“Anguis!” they toasted in unison.
Lucius put up his hands, humbled by their devotion, awkward. “And I drink to you all, my defenders,” he glanced at Barta who towered next to the door, “my brothers. Every victory we have been granted in this land since we arrived has been because of your discipline, your skill, our fleet-footed mounts, and the inspiration that your ancestors whisper to you with every breath. I drink in turn, to you, Ala Sarmatiana!”
“Ala Sarmatiana!” they echoed. Only Dagon, did not echo the call, for he was too busy looking at his friend and wondering at the personal darkness behind the bright words.
“Praefectus, I wonder if we might question the captive chieftain to find out what kind of training in war his people undergo? It might help us in future battles.” This was asked by Hippogriff, the Greco-Sarmatian decurion. His braided blond locks were tied back from his bearded face. The others always teased him that it was the Greek in him that always wanted to gather information which he then wrote down on papyrus scrolls he thought would be useful in war planning. “We could try and get as much information out of the Boar as possible.”
Lucius stood up then and went to the window. He wore his black cuirass, pteruges, high boots and his long black, wool cloak. He held the sword in his hand, a part of his arm. The others all watched him, curious.
Lucius remembered his dream the night before the battle. It was of the Boar, before all his people, holding out his sword for Lucius to take, no complaint in his eyes. Even as he bowed his head to Lucius, a massive stallion had appeared behind him. The chieftain had done everything but give up his sword in the battle, so Lucius had taken the dream to be a sign from the Gods, from Epona, that his cavalry was to be victorious. It had seemed the Selgovae’s gods were not with them. So, he had relayed the order of battle that morning when it had come to him. The signs were not to be ignored.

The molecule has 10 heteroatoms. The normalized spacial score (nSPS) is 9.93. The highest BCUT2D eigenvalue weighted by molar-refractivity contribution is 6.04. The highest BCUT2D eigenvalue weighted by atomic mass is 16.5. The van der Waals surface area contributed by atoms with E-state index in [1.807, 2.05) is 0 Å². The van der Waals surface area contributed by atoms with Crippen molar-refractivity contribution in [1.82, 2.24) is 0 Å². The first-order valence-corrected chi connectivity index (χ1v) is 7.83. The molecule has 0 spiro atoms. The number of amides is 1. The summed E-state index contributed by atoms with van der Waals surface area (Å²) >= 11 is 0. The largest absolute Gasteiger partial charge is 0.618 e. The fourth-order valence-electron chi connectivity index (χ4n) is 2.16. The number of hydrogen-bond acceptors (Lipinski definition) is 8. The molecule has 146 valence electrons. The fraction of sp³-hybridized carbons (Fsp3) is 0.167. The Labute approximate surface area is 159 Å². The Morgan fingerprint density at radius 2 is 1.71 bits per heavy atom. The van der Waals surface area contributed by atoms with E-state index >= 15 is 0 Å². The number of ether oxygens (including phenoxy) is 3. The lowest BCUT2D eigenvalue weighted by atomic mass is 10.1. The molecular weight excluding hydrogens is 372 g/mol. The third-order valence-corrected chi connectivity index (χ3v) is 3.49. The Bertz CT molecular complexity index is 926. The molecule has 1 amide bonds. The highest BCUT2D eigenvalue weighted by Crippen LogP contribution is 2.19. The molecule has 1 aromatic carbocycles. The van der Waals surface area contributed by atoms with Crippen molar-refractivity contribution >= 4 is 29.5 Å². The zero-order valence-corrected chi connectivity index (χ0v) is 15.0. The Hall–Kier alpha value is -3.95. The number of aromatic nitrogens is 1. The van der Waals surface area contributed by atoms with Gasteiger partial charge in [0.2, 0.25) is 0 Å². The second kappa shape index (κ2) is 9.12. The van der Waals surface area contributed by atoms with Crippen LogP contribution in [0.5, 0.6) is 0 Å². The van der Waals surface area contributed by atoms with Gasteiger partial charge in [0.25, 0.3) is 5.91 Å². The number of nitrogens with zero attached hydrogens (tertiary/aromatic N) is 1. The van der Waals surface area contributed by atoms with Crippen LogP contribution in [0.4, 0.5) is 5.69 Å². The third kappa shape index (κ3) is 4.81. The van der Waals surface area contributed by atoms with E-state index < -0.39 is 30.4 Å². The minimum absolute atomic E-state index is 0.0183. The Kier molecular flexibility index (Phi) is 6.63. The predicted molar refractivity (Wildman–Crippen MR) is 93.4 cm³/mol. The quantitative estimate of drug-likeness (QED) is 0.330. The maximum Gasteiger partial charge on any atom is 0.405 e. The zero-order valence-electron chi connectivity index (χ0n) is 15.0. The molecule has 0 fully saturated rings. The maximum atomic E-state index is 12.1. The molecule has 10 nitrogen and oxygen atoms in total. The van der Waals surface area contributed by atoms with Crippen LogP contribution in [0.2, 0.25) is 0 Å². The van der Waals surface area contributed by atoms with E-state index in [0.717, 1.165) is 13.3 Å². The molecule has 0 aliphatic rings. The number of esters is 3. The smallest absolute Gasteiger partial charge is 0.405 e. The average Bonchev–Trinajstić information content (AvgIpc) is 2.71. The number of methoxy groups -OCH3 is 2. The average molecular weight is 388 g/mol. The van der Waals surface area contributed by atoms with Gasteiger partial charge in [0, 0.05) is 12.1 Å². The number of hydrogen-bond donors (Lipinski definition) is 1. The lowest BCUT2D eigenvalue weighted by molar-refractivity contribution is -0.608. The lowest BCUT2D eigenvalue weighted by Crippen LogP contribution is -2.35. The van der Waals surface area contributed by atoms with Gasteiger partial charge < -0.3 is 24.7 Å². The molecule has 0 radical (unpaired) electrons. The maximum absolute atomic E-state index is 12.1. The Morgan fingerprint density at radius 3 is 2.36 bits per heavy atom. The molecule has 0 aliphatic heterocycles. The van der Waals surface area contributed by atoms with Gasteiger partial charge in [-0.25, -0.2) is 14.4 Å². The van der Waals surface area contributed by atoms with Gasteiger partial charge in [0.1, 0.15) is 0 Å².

“I would not humiliate the Boar by asking him to betray the people for whom he fought such a battle.” Hippogriff looked humbled. Lucius turned from the window and put his hand on Hippogriff’s shoulder. “It’s a good idea, and worthy intelligence. But I believe these people are born to war, sword in hand, and that they train as they fight, all-out, no order, no discipline.” Lucius went to the door. “The Gods were with us, and not with them. Sometimes, it’s that simple. I go now, to see Lunaris, for without him, I might not have come this far.” The Sarmatians all nodded for each of them carried out the same act every night, of feeding and brushing down their own brave mounts in thanks for their service and undying loyalty. Barta followed Lucius out as the others fell back into conversation.